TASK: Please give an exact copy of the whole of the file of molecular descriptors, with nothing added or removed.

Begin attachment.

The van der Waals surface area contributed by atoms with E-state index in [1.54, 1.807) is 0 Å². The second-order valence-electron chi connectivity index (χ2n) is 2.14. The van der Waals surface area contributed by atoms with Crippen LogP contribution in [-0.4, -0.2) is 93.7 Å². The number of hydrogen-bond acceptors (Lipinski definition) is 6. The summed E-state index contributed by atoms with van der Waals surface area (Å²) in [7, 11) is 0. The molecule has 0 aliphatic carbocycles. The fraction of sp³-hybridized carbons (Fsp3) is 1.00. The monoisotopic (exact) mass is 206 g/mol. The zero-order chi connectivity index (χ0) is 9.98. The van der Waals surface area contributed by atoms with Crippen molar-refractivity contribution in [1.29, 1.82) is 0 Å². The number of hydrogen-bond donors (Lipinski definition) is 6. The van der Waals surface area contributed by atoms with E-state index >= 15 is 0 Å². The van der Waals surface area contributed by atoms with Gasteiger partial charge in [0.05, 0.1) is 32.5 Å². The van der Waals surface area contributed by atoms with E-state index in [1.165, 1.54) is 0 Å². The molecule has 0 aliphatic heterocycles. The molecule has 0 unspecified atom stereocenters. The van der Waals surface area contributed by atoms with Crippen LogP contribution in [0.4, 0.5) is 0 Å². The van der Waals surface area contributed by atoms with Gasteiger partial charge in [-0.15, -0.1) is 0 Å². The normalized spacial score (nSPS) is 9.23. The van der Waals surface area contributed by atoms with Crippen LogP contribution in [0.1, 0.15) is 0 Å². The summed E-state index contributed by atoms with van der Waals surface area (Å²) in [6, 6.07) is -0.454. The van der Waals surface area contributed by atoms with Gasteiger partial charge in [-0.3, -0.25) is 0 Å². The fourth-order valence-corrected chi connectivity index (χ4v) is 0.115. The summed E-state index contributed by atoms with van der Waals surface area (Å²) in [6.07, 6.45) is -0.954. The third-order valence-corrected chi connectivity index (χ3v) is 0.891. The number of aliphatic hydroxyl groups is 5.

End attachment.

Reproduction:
The van der Waals surface area contributed by atoms with E-state index in [1.54, 1.807) is 0 Å². The second-order valence-electron chi connectivity index (χ2n) is 2.14. The van der Waals surface area contributed by atoms with Crippen LogP contribution in [-0.4, -0.2) is 93.7 Å². The number of hydrogen-bond acceptors (Lipinski definition) is 6. The summed E-state index contributed by atoms with van der Waals surface area (Å²) in [7, 11) is 0. The molecule has 0 aliphatic carbocycles. The fraction of sp³-hybridized carbons (Fsp3) is 1.00. The monoisotopic (exact) mass is 206 g/mol. The zero-order chi connectivity index (χ0) is 9.98. The van der Waals surface area contributed by atoms with Crippen molar-refractivity contribution in [1.29, 1.82) is 0 Å². The number of hydrogen-bond donors (Lipinski definition) is 6. The van der Waals surface area contributed by atoms with E-state index >= 15 is 0 Å². The van der Waals surface area contributed by atoms with Gasteiger partial charge in [0.05, 0.1) is 32.5 Å². The van der Waals surface area contributed by atoms with E-state index in [1.165, 1.54) is 0 Å². The molecule has 0 aliphatic heterocycles. The molecule has 0 unspecified atom stereocenters. The van der Waals surface area contributed by atoms with Crippen LogP contribution in [0.4, 0.5) is 0 Å². The van der Waals surface area contributed by atoms with Gasteiger partial charge in [-0.15, -0.1) is 0 Å². The normalized spacial score (nSPS) is 9.23. The van der Waals surface area contributed by atoms with Crippen LogP contribution in [0.1, 0.15) is 0 Å². The summed E-state index contributed by atoms with van der Waals surface area (Å²) in [6, 6.07) is -0.454. The van der Waals surface area contributed by atoms with Gasteiger partial charge in [-0.3, -0.25) is 0 Å². The fourth-order valence-corrected chi connectivity index (χ4v) is 0.115. The summed E-state index contributed by atoms with van der Waals surface area (Å²) in [6.07, 6.45) is -0.954. The third-order valence-corrected chi connectivity index (χ3v) is 0.891. The number of aliphatic hydroxyl groups is 5.